Lockdowns don't 'crush' anything: with a COVID outbreak every 12 days this year, this is how each state responded

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Infectious disease experts are calling for a less panicked response to small outbreaks after an analysis revealed two-thirds of the past 17 breaches have been managed without a lockdown.
"What you're doing in effect is you're bringing lockdown in, but you're doing it for the people who have a real risk of being exposed," she said. "You affect 3000 people instead of a city of six million but you're actually targeting the people who are a measurable risk." The third ring strategy was used during the Holiday Inn outbreak in Melbourne, when a returned traveller in hotel quarantine infected several people. Professor Catherine Bennett, chair of epidemiology at Deakin University. Credit:Jason South The decision to plunge Victoria into a five-day stay-at-home order was made five days later, after 13 cases with known sources had been detected in the community.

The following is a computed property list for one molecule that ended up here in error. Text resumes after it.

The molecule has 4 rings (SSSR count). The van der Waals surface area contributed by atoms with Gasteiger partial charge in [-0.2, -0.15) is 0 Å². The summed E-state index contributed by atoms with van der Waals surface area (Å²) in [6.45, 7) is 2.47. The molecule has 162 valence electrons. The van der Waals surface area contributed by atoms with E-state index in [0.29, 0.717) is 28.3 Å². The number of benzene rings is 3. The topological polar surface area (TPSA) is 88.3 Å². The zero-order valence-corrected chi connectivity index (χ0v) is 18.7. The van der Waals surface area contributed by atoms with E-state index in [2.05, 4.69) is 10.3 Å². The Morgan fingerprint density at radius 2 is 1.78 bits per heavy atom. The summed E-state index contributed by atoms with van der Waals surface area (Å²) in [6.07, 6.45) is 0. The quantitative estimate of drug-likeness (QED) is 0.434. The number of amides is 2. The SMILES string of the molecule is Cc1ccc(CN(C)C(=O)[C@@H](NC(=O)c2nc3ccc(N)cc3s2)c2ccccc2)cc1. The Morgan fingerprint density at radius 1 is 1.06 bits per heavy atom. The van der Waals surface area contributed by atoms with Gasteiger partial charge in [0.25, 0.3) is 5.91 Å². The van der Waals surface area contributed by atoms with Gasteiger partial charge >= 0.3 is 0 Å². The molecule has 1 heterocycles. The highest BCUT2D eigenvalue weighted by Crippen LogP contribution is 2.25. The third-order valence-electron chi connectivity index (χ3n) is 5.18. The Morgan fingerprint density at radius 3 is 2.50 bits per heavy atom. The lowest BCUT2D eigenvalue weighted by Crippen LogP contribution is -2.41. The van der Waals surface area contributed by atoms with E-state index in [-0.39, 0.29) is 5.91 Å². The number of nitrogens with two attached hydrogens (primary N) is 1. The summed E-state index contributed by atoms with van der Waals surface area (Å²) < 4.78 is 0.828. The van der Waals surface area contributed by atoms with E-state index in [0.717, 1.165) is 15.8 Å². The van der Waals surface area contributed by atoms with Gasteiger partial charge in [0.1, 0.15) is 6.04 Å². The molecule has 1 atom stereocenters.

"I couldn't believe we went into lockdown because we already had contacts-of-contacts tracing and on top of that, we called every potential exposure site a tier 1 exposure site (which requires people to isolate for 14 days)," Professor Bennett said. "That should be enough, that's already two safety nets. "I think to go beyond that to an actual lockdown, there has to be multiple cases in the community you can't link." The Holiday Inn cluster was extinguished at 22 cases, with no new cases being detected outside those already identified as contacts. Commuters returning to Melbourne CBD after February's five-day lockdown. Credit:Photo: Scott McNaughton

Curtin University infectious disease expert Archie Clements said a government's response to an outbreak was dependent on a number of considerations, including the viral strain, a case's movements in the community and whether the source of their infection is known. "[If it's a mystery case] that…
Heather McNeill
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